Dubai also benefits by being new and small.  It is still a relatively small city-state and as such is relatively nimble.  It has the ability to test and experiment with ideas, governance and technology at a pace that few other larger countries can manage.  As long as it keeps this nimbleness and flexibility, it will remain an innovator. Good examples of experiments and concepts are drones for personal transportation, a potential hyperloop and massive solar investments.

Dubai also benefits from its location.  It sits near a significant amount of oil, much of which is transported through the Gulf, right by its front door. Dubai and the middle east are also the half way point between Western Europe and India/China, making Dubai a natural transportation hub.  And we won't even mention its proximity to Africa, which when it develops will simply mean more transportation and logistics opportunities for Dubai.

Dubai benefits from two other attributes as well.  It has a forward thinking ruler, who has the ability to quickly implement his vision. This forward-thinking trickles down throughout the population.  Everyone seems infected by this vision and wants to know what's next.  There's a real sense of possibility, of seeking to overcome obstacles.  The sense of energy and optimism is pervasive.

Lastly, one of the factors that drives innovation in Dubai is a sense of openness, inclusion and tolerance.  I asked several of the conference attendees what they thought Dubai was doing well, and to a person they all mentioned engaging people of different perspectives, openness to new ideas and tolerance of different people, nationalities and ideas.  To quote the Popular Science article, "the sense of mutual tolerance is palpable, almost joyful". Many innovation commentators have noted that innovation thrives when diverse ideas and people interact in a place that can implement and accelerate them. Could Dubai model itself after Venice in the Renaissance?

Why these factors matter

These factors - tolerance, engagement, optimism, nimbleness, speed, location - all matter for innovation.  Tolerance and engagement mean that the best ideas will be considered, regardless of their source.  Optimism is vital for innovation, because new ideas are constantly failing, and that may become an opportunity for risk avoidance and pessimism.  I was surprised when one speaker at the conference talked about an idea failing and his company starting again.  What was surprising was the fact that the attendees applauded him for failing and trying again.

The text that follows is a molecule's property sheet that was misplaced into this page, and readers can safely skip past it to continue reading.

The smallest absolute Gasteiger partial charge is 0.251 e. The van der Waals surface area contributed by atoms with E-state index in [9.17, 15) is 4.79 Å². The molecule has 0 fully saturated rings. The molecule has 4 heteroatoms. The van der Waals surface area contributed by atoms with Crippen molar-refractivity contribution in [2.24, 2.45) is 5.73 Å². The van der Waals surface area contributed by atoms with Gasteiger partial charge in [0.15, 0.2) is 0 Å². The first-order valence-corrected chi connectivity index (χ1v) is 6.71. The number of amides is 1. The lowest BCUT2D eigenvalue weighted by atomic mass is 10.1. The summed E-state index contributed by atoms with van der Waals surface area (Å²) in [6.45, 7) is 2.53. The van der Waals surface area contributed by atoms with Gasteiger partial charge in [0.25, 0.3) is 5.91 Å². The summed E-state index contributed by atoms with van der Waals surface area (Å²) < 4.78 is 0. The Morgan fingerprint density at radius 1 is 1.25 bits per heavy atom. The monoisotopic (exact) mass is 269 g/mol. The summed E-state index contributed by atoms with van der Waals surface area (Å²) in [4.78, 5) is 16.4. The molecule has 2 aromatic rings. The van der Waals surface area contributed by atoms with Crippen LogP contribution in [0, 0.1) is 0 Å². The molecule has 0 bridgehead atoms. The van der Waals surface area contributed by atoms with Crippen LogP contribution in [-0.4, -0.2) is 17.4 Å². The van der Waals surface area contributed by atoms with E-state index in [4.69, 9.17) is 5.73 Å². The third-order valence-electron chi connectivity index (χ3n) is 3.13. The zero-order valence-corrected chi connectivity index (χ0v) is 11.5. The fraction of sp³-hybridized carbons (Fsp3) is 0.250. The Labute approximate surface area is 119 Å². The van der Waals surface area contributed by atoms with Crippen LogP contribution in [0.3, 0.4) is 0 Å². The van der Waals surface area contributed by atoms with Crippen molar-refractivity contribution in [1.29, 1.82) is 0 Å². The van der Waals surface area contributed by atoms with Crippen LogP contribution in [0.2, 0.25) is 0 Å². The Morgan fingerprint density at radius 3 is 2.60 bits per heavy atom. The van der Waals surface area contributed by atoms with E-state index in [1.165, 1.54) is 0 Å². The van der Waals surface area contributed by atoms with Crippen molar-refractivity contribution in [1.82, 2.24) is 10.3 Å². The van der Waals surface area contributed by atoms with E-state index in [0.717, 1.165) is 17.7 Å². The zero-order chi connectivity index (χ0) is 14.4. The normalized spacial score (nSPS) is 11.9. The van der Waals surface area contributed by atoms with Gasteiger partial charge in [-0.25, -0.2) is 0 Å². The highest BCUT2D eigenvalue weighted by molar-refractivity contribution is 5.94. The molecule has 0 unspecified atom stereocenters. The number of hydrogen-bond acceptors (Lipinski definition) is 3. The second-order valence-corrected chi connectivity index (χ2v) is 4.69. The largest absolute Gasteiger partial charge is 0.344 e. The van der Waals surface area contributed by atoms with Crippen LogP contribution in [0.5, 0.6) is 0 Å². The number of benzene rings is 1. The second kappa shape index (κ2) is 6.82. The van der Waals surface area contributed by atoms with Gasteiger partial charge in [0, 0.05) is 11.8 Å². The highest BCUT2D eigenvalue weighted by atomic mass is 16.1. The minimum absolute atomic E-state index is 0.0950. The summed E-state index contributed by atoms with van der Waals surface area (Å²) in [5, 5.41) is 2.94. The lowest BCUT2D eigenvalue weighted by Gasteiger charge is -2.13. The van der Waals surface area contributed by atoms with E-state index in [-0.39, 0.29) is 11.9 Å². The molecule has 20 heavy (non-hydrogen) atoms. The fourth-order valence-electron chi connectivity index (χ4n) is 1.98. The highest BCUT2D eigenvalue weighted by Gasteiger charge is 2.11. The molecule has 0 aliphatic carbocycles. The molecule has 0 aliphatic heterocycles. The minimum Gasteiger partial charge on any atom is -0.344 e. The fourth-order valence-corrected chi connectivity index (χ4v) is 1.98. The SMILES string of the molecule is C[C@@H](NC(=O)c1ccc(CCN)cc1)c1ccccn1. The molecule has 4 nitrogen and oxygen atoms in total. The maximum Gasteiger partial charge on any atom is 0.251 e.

The government has a very forward looking posture and encourages experimentation.  It's organization and structure will reinforce nimbleness and speed as long as these factors remain top of mind.  Additionally, the government has demonstrated that it will fund trials and experiments that solve key challenges.  Solar farms and desalination programs are underway.

You may think of Dubai as a place for tourism, or to see the tallest building, or to ski indoors on a 100 degree day, and you'd be right.  But don't miss what they are doing to build an experimental platform for innovation as a city-state.  The whole city and government are moving quickly and it will bear watching to see what's next.
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posted by Jeffrey Phillips at 7:18 AM 0 comments

Monday, May 15, 2017

What autonomous cars tell us about the future of innovation

May you live in interesting times.  This is supposedly an ancient Chinese saying, replete with both opportunity and a veiled threat.  Interesting times can introduce great new innovations but can also inaugurate great conflicts.  Nowhere is this more evident than the evolving phenomena of autonomous vehicles.